A Different Kind of Greatness

When you’re the president of the Unite States, there are more pressures and challenges that anyone could hope to tackle. Then again, there are a few perks as well. If you want a cup of coffee, odds are that there is someone handy to go get you one. Need to get across town? Well, a motorcade with police escort will take care of that right away. Want to buy the latest bestseller or a new shirt? Again, someone will probably take care of that for you.

I realize that more or less has to be the case for the president. He can’t just drive to the coffee shop or the mall anytime he wants to. But I suspect that there are a lot of us—if we’re honest—that would love to have a similar life in some respects. In other words, we’d love to have enough money or prestige or power to be people that can snap our fingers and have others go running to do what we want them to do. In our minds, we equate that kind of life with success, with greatness. And that’s what we often aspire to and work toward.

I want to be careful to say that it’s certainly not wrong to be in a leadership position, to be in charge of people, to cast vision and set agendas, and so forth. God certainly calls people to be in various positions of authority. But I do think it’s worth thinking a little more about how to measure greatness from a biblical perspective. In other words, what makes a person great in God’s eyes?

That leads us to the episode found in Matthew 20:

20 Then the mother of Zebedee’s sons came to Jesus with her sons and, kneeling down, asked a favor of him.
21 “What is it you want?” he asked.
She said, “Grant that one of these two sons of mine may sit at your right and the other at your left in your kingdom.”
22 “You don’t know what you are asking,” Jesus said to them. “Can you drink the cup I am going to drink?”
“We can,” they answered.
23 Jesus said to them, “You will indeed drink from my cup, but to sit at my right or left is not for me to grant. These places belong to those for whom they have been prepared by my Father.”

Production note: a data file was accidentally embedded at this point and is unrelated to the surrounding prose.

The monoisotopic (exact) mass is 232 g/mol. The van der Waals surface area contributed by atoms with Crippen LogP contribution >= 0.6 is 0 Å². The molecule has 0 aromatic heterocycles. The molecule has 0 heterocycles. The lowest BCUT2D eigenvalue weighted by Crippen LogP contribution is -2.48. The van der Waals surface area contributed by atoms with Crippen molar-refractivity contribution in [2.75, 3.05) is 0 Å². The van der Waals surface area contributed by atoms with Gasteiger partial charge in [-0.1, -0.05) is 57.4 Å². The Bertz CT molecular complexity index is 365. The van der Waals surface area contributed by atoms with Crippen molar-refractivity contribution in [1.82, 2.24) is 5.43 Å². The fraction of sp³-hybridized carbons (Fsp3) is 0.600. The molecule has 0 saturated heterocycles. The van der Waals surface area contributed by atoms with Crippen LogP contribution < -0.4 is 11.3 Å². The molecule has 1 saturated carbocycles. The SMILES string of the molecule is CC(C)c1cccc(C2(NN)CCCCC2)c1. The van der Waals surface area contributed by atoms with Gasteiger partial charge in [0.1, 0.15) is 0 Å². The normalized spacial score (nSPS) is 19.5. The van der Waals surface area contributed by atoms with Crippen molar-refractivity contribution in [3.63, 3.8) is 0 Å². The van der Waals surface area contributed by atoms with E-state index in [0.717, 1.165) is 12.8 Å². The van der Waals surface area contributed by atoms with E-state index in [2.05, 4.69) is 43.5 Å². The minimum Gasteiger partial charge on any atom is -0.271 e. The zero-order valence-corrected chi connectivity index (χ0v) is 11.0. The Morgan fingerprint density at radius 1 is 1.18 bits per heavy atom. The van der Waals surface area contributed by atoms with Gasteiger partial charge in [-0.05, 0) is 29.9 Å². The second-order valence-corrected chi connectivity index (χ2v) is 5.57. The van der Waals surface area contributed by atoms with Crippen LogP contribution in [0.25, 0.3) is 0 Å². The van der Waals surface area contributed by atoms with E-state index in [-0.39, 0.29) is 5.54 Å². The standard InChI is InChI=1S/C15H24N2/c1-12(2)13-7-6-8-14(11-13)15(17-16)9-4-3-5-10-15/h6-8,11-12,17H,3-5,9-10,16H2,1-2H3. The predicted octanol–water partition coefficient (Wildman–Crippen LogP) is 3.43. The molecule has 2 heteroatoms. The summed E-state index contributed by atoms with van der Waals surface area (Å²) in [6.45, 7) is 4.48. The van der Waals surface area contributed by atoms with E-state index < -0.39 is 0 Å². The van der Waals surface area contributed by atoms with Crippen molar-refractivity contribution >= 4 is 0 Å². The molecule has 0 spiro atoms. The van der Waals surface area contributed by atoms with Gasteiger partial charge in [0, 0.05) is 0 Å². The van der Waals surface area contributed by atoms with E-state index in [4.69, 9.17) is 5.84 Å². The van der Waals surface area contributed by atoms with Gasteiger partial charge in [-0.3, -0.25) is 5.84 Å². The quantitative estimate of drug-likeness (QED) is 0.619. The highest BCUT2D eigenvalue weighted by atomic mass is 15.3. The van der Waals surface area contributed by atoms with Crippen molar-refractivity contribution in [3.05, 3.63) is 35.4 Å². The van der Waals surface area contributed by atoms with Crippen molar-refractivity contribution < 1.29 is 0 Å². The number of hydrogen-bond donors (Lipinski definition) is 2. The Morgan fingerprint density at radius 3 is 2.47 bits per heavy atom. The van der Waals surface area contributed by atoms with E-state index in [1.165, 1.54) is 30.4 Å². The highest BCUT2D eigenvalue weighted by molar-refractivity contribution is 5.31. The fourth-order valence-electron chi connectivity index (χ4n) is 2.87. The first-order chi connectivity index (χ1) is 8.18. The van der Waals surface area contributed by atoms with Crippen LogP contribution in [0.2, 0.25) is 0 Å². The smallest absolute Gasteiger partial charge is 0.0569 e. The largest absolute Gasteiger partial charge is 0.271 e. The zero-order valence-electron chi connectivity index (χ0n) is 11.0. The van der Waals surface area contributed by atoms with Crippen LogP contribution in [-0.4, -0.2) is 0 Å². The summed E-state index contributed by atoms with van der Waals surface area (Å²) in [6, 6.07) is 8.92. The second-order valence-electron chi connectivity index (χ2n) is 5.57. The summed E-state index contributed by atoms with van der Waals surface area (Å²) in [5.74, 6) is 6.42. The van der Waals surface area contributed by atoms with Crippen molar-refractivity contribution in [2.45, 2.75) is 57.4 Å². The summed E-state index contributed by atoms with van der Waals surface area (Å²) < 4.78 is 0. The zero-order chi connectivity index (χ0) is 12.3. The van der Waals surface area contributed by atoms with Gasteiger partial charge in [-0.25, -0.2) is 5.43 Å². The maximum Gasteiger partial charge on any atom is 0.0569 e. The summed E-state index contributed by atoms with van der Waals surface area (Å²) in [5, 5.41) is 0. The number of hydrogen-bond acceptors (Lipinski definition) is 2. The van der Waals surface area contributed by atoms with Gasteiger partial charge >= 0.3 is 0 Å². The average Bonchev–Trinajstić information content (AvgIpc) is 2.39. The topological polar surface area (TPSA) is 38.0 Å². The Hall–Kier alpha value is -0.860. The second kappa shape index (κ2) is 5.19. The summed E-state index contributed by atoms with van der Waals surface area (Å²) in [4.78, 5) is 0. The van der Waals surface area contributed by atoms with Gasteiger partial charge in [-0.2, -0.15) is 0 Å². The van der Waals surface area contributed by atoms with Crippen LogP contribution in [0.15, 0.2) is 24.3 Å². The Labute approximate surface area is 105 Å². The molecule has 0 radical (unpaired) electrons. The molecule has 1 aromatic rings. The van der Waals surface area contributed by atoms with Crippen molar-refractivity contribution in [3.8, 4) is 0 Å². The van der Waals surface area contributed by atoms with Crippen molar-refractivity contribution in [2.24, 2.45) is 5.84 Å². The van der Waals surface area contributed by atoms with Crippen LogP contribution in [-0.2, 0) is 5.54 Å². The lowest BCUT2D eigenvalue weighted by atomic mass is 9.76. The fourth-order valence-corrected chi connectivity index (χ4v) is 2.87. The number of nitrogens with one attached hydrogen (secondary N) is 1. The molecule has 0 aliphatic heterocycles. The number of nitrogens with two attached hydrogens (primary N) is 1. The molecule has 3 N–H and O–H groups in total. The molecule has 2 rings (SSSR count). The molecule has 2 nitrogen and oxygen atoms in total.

24 When the ten heard about this, they were indignant with the two brothers. 25 Jesus called them together and said,“You know that the rulers of the Gentiles lord it over them, and their high officials exercise authority over them. 26 Not so with you. Instead, whoever wants to become great among you must be your servant, 27 and whoever wants to be first must be your slave— 28 just as the Son of Man did not come to be served, but to serve, and to give his life as a ransom for many.

James and John (Zebedee’s sons), through their mother, are asking Jesus for what amounts to positions of great honor and power when he establishes his kingdom. The indignation of the other disciples is almost certainly due less to the fact that they were upset that anyone would make this selfish request and much more because they also wanted to vie for those positions themselves. Effectively, all twelve disciples are showing their concern for obtaining prestige and influence.

So how does Jesus respond to all of this?

First he addresses James and John. After frankly telling them that they don’t understand what they’re asking, he immediately follows with a question of his own: can you drink the cup that I’m going to drink? Drinking from a cup is actually a common biblical image for experiencing God’s wrath. Jesus is here alluding to the fact that his place at the head of his kingdom is tied together in some way with undergoing God’s punishment for the sins of his people. The point of the question is then something like this: “You who want to reign with me, are you willing to suffer like me?”